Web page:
How Does the Product Make You Feel: Usability, Testing & Airports

Recently I have been thinking about the future of testing. More and more I think that the future of a tester’s profession won’t be about the technology choices or even automation, but rather adding a human quality to the products. We will be the ones to stay alert on ethical sides of products, question design, development and usability (ease of use of a product or service).

As a quite experienced question asker, I get to wear multiple hats and collaborate with various departments during the product development. From my experience, I would say as a QA, you get to work with (not limited to only these people of course):

  • R&D questioning algorithms and their output
  • UX designers questioning design choices and trying to wear user’s shoes
  • Business and product teams questioning requirements and acceptance
  • Development teams questioning implementation
  • Management questioning priorities
  • Sales teams questioning domain

All this questioning for me means representing the user. Making sure the quality of the product is satisfactory and user feels good using it. Usability when it comes to feelings is one of the top qualities.

I am not sure if it’s because of my recent thoughts on people vs. products, but I became very sharp on observing the world and, oh boy, how much it hurts when our lives are affected by poor usability and bad design.

Usability and Bad Design Adventures

I was flying into Munich airport recently and remembered one of the most interesting talks I’ve heard on EuroSTAR 2017 “The Sky Is The Limit! – Or How To Test A New Airport Terminal”. In this talk, Christian Brødsjø shared the experiences of testing Oslo Airport. And, of course, it involved people – they had to see the readiness of the airport, the ease to use and the operational abilities. Airport testing is not an easy task, it requires a lot of time and simulation of the actual airport activities in order to see what feedback people are giving and how it would actually work. Nobody wants to repeat the story of the disastrous opening day for Heathrow’s Terminal 5.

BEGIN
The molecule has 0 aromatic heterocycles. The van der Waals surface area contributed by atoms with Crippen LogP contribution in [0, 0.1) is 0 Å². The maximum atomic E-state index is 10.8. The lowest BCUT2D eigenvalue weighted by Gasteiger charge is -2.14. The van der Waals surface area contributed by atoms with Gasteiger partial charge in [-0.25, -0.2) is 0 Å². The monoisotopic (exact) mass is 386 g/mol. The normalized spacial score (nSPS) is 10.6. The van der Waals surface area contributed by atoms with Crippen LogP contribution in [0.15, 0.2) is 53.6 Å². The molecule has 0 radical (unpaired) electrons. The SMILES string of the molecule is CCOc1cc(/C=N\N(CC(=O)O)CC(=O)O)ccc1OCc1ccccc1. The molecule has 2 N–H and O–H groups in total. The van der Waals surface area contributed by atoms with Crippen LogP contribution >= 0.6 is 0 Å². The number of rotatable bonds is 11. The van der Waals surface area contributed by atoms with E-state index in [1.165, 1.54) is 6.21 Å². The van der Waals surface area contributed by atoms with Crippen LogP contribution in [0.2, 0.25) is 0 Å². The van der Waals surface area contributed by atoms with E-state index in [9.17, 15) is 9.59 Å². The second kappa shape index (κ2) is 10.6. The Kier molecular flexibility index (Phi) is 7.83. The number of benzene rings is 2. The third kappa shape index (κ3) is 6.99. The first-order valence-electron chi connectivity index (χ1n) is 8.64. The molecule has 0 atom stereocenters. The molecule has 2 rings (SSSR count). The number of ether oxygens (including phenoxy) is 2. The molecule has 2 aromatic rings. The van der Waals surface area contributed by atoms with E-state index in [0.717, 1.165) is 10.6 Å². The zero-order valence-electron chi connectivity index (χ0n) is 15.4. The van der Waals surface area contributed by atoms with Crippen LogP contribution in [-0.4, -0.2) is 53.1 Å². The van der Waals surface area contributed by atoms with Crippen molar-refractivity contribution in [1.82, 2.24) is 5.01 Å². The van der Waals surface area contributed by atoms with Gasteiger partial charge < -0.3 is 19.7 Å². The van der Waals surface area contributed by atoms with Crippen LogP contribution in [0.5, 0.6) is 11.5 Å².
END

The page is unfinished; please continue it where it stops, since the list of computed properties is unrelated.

When I was searching for more information on the airports, I found many articles on failed airports and even airport representatives admitting that their airports are a mess. This makes me think that I am not alone having bad feelings about airports. Sometimes I need a reminder that bad user experience is something that we should talk about.

In the past month, I had a pleasure of getting to work in the same team with a very caring UX designer Shawn Lukas. We discussed many times how important it is to care about the actual users. A lot of times we don’t even know people for whom we are creating the product – we have to make sure to get to know them instead of guessing or assuming how they are as we are creating something for them. In addition, as users very often we tend to blame ourselves for the product issues. A lot of times we take products the way they are and deal with their imperfections: it may hurt to use them, we may get annoyed, but we stay silent and just try to find workarounds. It should not be this way, the way we feel about products matters and we should speak up.